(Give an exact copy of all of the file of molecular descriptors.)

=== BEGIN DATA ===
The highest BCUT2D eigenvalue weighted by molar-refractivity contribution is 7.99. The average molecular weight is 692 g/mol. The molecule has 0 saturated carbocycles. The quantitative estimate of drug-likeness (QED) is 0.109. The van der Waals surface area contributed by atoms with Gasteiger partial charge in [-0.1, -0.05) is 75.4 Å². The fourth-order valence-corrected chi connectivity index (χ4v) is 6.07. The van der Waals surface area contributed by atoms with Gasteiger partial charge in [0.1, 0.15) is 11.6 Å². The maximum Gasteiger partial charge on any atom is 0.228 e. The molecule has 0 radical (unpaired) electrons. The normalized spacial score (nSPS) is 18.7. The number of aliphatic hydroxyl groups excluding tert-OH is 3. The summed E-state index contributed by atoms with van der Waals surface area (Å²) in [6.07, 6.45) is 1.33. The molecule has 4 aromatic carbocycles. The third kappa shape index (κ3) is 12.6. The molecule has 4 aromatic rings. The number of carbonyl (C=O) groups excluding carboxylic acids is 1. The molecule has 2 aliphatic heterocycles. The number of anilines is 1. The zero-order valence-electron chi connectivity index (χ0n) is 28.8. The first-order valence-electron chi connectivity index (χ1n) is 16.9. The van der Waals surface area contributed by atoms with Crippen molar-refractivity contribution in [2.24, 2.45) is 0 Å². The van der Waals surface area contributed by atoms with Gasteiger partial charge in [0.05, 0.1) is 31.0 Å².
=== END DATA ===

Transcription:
The highest BCUT2D eigenvalue weighted by molar-refractivity contribution is 7.99. The average molecular weight is 692 g/mol. The molecule has 0 saturated carbocycles. The quantitative estimate of drug-likeness (QED) is 0.109. The van der Waals surface area contributed by atoms with Gasteiger partial charge in [-0.1, -0.05) is 75.4 Å². The fourth-order valence-corrected chi connectivity index (χ4v) is 6.07. The van der Waals surface area contributed by atoms with Gasteiger partial charge in [0.1, 0.15) is 11.6 Å². The maximum Gasteiger partial charge on any atom is 0.228 e. The molecule has 0 radical (unpaired) electrons. The normalized spacial score (nSPS) is 18.7. The number of aliphatic hydroxyl groups excluding tert-OH is 3. The summed E-state index contributed by atoms with van der Waals surface area (Å²) in [6.07, 6.45) is 1.33. The molecule has 4 aromatic carbocycles. The third kappa shape index (κ3) is 12.6. The molecule has 4 aromatic rings. The number of carbonyl (C=O) groups excluding carboxylic acids is 1. The molecule has 2 aliphatic heterocycles. The number of anilines is 1. The zero-order valence-electron chi connectivity index (χ0n) is 28.8. The first-order valence-electron chi connectivity index (χ1n) is 16.9. The van der Waals surface area contributed by atoms with Crippen molar-refractivity contribution in [2.24, 2.45) is 0 Å². The van der Waals surface area contributed by atoms with Gasteiger partial charge in [0.05, 0.1) is 31.0 Å².